The Registan was the heart of the ancient city of Samarkand. The name means “sandy place” or “desert” in Persian. It was a public square of commerce, where people gathered to hear royal proclamations, and a place of public executions. It is framed by three madrases (Islamic schools) of distinctive Islamic architecture, built in the mid 1400’s. One of the madrassas was also a mosque. The square was regarded as the hub of the Timurid Renaissance, where the Timurid empire revived the arts and sciences after the gradual downturn of the Islamic Golden Age in the Middle East. Today, the square and a lot of historical sites of Samarkand and other places in Uzbekistan have been carefully revived by the Uzbek government so tourism is a huge attraction and great source of income.
The place is simply magnificent and breathtakingly beautiful; we spent some time sitting here and admiring the architecture and people watching, before going inside for an entrance fee which was not cheap.
Below are other views inside the Madrassas and the Registan square; we came here a couple of times as it was so beautiful
Video of the Registan square
Video of the inside of the Sher-Dor Madrasah
Multiple young couples were also here to take wedding photos
The only thing I did not like about the Registan was that inside each Madrassah, they had multiple shops selling local goods, handicrafts and trinkets to tourists; which kind of took the charm away from these magnificent historical structures so well restored. But I guess they need to make money from the tourists.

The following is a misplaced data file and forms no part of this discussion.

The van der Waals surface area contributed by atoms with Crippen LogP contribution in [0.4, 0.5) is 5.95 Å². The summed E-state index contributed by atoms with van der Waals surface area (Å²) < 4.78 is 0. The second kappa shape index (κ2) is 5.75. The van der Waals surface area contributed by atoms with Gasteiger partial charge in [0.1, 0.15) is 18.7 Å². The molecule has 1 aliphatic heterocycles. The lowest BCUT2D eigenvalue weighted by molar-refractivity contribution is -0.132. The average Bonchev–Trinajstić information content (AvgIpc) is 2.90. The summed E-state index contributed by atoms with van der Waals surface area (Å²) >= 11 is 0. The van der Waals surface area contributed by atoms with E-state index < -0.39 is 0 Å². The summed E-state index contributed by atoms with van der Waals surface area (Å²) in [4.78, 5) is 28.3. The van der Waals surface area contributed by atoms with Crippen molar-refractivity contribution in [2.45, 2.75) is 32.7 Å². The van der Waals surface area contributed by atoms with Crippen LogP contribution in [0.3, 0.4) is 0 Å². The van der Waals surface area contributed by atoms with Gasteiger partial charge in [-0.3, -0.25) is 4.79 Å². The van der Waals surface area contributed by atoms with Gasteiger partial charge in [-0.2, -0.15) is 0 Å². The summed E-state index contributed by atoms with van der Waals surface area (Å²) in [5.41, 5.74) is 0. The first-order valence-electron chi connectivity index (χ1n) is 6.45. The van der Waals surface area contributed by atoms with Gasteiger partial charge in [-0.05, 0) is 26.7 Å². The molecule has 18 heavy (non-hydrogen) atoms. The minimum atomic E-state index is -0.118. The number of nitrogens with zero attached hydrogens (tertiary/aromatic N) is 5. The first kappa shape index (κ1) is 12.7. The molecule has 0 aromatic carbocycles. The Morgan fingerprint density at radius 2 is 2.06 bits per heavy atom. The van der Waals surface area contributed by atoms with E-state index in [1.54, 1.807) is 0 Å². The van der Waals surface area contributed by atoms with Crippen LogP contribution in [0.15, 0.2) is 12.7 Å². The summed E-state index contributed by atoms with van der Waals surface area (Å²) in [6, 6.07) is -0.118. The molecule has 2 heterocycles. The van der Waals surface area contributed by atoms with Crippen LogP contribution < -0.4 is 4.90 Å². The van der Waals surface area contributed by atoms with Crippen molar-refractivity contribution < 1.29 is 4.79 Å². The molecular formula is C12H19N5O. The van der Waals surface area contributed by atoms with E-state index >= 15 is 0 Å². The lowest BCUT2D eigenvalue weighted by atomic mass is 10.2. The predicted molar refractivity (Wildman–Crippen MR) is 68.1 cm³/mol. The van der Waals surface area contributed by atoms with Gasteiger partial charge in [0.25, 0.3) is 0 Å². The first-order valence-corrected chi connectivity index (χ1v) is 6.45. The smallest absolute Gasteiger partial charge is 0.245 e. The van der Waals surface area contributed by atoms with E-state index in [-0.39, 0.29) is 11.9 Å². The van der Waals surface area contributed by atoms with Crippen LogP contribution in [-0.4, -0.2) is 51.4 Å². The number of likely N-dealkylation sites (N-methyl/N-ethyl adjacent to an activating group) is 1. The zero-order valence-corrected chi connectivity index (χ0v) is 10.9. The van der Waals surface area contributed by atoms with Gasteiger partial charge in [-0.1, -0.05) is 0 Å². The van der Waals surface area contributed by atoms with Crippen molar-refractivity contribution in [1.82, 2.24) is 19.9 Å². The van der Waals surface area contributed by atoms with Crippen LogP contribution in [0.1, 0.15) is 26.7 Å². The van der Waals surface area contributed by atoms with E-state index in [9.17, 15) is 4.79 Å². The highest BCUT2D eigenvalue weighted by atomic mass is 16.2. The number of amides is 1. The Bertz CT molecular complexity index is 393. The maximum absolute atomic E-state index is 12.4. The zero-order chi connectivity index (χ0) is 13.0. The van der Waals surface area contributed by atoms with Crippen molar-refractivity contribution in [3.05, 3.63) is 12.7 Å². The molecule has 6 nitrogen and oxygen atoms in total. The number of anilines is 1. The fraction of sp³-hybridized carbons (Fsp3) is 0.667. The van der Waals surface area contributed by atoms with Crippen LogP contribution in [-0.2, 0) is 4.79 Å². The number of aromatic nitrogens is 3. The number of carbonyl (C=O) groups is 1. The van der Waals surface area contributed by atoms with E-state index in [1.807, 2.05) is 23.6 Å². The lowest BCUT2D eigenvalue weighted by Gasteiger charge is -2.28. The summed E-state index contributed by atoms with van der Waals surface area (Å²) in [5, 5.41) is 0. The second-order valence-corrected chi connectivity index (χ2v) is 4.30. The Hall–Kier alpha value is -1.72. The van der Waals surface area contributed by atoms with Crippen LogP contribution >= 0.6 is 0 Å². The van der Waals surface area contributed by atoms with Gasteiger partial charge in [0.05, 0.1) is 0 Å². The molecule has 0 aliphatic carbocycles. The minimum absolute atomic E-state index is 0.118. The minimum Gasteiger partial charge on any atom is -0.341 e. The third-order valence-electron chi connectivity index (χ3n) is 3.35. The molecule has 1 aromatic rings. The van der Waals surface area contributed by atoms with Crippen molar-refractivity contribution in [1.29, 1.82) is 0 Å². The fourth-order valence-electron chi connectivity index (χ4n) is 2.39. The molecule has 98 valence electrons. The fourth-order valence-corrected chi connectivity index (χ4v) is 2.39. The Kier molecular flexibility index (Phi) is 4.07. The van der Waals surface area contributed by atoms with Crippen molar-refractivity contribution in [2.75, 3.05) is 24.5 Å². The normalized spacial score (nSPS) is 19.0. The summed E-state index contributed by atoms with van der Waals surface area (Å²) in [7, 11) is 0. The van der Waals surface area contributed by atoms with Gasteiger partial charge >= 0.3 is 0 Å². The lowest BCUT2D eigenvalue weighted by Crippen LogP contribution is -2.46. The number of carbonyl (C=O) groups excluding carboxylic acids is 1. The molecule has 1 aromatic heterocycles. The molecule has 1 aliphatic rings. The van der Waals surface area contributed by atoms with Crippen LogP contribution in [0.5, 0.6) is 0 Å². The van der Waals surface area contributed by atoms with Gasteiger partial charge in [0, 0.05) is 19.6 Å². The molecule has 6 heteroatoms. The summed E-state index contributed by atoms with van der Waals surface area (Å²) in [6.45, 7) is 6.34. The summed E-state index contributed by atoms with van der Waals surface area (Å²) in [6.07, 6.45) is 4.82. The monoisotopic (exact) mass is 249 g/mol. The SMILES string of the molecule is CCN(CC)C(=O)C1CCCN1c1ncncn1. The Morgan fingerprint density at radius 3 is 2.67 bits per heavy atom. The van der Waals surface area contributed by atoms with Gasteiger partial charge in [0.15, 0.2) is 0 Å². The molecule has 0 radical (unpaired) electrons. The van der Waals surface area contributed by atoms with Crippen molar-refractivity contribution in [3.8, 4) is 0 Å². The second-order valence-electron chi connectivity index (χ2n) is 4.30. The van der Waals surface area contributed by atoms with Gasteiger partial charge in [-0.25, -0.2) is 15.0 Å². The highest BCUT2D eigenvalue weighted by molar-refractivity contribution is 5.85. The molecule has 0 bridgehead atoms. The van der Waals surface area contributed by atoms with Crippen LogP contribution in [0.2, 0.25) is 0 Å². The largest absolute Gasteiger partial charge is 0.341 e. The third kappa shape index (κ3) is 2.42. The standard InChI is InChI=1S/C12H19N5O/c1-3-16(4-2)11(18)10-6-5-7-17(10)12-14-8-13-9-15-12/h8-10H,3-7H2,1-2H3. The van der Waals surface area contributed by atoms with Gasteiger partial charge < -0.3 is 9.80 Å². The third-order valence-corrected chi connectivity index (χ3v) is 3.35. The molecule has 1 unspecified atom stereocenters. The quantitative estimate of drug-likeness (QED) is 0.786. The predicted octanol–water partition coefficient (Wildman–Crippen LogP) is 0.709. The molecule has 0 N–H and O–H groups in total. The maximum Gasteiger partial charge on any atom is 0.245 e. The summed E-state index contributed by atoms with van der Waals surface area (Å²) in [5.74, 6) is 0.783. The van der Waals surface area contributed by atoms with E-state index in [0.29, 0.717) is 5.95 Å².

One day, we went to nearby Siyob Bazaar to check it out.
This turned out to be a place for mostly tourists; but in the back, we could see a busier market so we headed that way, where we found a great local place to eat. Some scenes along the way
The art of serving Plov
At the back of the Siyob Bazaar was the local market; the kind we like. So we went there to check it out; scenes below from the market
We withdrew some $200 from the ATM; the exchange rate was about 10,000 Uzbek Som to 1 US$. The $200 got me Uzbek 2,108,000 Som; and for the second time in my life, I was once again a millionaire (First time was when we visited Vietnam). Did we feel any different? 🙂
By this time, we had figured out that we could simply flag down a taxi on the road and hop in and get off along the main road anywhere for 5,000 Uzbek Som (US$0.50); these were shared taxi’s, and we started taking these and they were very good and useful and much faster than calling for a taxi; in addition to having conversations with local regulars.
One evening, we were recommended by Farkhad, the hotel manager, to try Karimbek’s restaurant, for dinner. We went there and it was a nice place, but not nearly as busy or as nice as the Samarkand restaurant from the 1st night.
Friendly locals got Dilshad up to Dance at Karimbek restaurant
Samarkand has many historically restored sites; we checked out a few of them below; what we believed were the most impressive
The Shah-i-Zinda (meaning the living king) necropolis is an ancient burial site from the 11th to 19th centuries; with very elaborate structures housing the remains of the elite class of the time; some images below
We had an excellent time in Samarkand; but after 3 great days here, it was time to move to Bukhara next
Our journey so farThis entry was posted in Asia, Silk Road Uzbekistan Sept-Oct 2019, Uzbekistan